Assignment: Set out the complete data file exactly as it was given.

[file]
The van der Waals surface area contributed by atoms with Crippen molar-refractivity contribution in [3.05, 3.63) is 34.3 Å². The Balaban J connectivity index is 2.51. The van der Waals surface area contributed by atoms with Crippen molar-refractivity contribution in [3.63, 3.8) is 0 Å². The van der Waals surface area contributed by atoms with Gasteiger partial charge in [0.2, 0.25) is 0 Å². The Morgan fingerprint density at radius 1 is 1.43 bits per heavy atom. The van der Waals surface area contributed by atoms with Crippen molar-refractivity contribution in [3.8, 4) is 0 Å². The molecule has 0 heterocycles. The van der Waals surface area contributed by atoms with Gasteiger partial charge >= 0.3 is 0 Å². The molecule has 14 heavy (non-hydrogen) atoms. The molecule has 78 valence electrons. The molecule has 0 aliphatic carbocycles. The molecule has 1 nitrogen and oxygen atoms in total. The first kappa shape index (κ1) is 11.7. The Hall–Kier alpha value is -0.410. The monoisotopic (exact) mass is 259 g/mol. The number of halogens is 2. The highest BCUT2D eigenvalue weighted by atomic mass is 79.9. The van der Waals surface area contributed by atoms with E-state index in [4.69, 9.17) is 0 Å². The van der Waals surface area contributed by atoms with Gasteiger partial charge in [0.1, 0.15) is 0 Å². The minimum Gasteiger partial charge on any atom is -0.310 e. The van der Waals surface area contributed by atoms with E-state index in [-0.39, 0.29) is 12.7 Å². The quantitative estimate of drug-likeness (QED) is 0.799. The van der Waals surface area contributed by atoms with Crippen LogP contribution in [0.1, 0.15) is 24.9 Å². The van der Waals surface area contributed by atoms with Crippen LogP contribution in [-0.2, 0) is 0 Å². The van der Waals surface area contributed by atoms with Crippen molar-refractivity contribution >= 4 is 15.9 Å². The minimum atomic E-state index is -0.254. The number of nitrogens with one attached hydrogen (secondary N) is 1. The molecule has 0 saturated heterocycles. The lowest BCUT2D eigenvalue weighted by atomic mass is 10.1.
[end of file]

The van der Waals surface area contributed by atoms with Crippen molar-refractivity contribution in [3.05, 3.63) is 34.3 Å². The Balaban J connectivity index is 2.51. The van der Waals surface area contributed by atoms with Crippen molar-refractivity contribution in [3.63, 3.8) is 0 Å². The van der Waals surface area contributed by atoms with Gasteiger partial charge in [0.2, 0.25) is 0 Å². The Morgan fingerprint density at radius 1 is 1.43 bits per heavy atom. The van der Waals surface area contributed by atoms with Crippen molar-refractivity contribution in [3.8, 4) is 0 Å². The molecule has 0 heterocycles. The van der Waals surface area contributed by atoms with Gasteiger partial charge >= 0.3 is 0 Å². The molecule has 14 heavy (non-hydrogen) atoms. The molecule has 78 valence electrons. The molecule has 0 aliphatic carbocycles. The molecule has 1 nitrogen and oxygen atoms in total. The first kappa shape index (κ1) is 11.7. The Hall–Kier alpha value is -0.410. The monoisotopic (exact) mass is 259 g/mol. The number of halogens is 2. The highest BCUT2D eigenvalue weighted by atomic mass is 79.9. The van der Waals surface area contributed by atoms with E-state index in [4.69, 9.17) is 0 Å². The van der Waals surface area contributed by atoms with Gasteiger partial charge in [0.1, 0.15) is 0 Å². The minimum Gasteiger partial charge on any atom is -0.310 e. The van der Waals surface area contributed by atoms with E-state index in [-0.39, 0.29) is 12.7 Å². The quantitative estimate of drug-likeness (QED) is 0.799. The van der Waals surface area contributed by atoms with Crippen LogP contribution in [0.1, 0.15) is 24.9 Å². The van der Waals surface area contributed by atoms with Crippen LogP contribution in [-0.2, 0) is 0 Å². The van der Waals surface area contributed by atoms with Crippen molar-refractivity contribution >= 4 is 15.9 Å². The minimum atomic E-state index is -0.254. The number of nitrogens with one attached hydrogen (secondary N) is 1. The molecule has 0 saturated heterocycles. The lowest BCUT2D eigenvalue weighted by atomic mass is 10.1.